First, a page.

In our last two posts we talked about ocean plastic and how it harms the planet. Let’s see what scientists have in store to solve this problem:
Some people are working on using bacteria to degrade ocean plastic , but currently there is little understanding of the full consequences . Another approach is to filter the plastic out bit by bit. This is sometimes done with nets, but so far this has not been done on a large scale .
A more technological solution is proposed by The Ocean Cleanup, a non-profit company that develops machines to collect plastic from parts of the ocean where it naturally builds-up . However, there are critics saying that the project is not very effective and has negative side-effects [4,5].
In the end, the best way to avoid ocean plastic is to not let plastic enter the ocean in the first place [8,9]. Let’s see how:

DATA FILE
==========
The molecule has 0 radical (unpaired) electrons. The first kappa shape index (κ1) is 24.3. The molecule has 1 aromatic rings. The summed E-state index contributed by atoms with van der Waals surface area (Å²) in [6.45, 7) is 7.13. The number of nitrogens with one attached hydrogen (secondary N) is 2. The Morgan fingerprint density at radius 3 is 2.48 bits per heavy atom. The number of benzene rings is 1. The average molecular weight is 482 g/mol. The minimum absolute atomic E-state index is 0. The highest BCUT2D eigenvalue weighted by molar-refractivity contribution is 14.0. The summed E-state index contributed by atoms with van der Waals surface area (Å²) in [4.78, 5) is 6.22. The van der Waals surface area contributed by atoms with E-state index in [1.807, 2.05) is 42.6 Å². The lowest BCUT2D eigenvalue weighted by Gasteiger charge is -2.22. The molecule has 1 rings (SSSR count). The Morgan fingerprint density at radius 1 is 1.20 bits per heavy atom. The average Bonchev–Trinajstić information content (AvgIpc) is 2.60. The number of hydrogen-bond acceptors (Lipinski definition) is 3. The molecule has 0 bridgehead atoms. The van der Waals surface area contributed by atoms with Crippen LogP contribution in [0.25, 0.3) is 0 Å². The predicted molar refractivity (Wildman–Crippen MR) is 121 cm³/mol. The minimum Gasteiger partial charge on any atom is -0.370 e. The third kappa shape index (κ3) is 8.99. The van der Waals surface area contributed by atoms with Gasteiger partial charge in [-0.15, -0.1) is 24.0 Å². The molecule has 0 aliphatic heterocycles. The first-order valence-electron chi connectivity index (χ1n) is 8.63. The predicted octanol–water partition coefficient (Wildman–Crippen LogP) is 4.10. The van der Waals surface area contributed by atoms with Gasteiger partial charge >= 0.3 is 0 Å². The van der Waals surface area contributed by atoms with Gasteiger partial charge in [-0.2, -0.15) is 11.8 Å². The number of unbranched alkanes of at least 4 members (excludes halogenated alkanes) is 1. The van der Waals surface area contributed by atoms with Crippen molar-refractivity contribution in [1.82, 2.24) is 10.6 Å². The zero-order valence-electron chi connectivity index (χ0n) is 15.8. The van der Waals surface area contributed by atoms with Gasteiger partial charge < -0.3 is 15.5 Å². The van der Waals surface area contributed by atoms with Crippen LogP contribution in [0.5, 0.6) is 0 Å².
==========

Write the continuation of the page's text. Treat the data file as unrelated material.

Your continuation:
About 80% of ocean plastic comes from land , mostly via rivers . Over two-thirds of this is estimated to be from just 20 rivers, most of which are in Asia . Improving plastic disposal in these areas could hugely reduce the plastic entering rivers. Moreover, we can collect plastic from rivers before it enters the sea [11,14]. Microplastics could be removed using filters .
The remaining 20% of ocean plastic comes from ships . There are already laws to prevent littering of fishing gear into the ocean, but they are not fully effective . So, we need better enforcement of these laws. This should also benefit fishermen in the long-term since its estimated that floating plastic costs fishermen up to 5% of revenue e.g. through damage to nets and propellers .
We conclude: improving plastic disposal and recycling could have a huge effect and should be our primary focus in the fight against ocean plastic.
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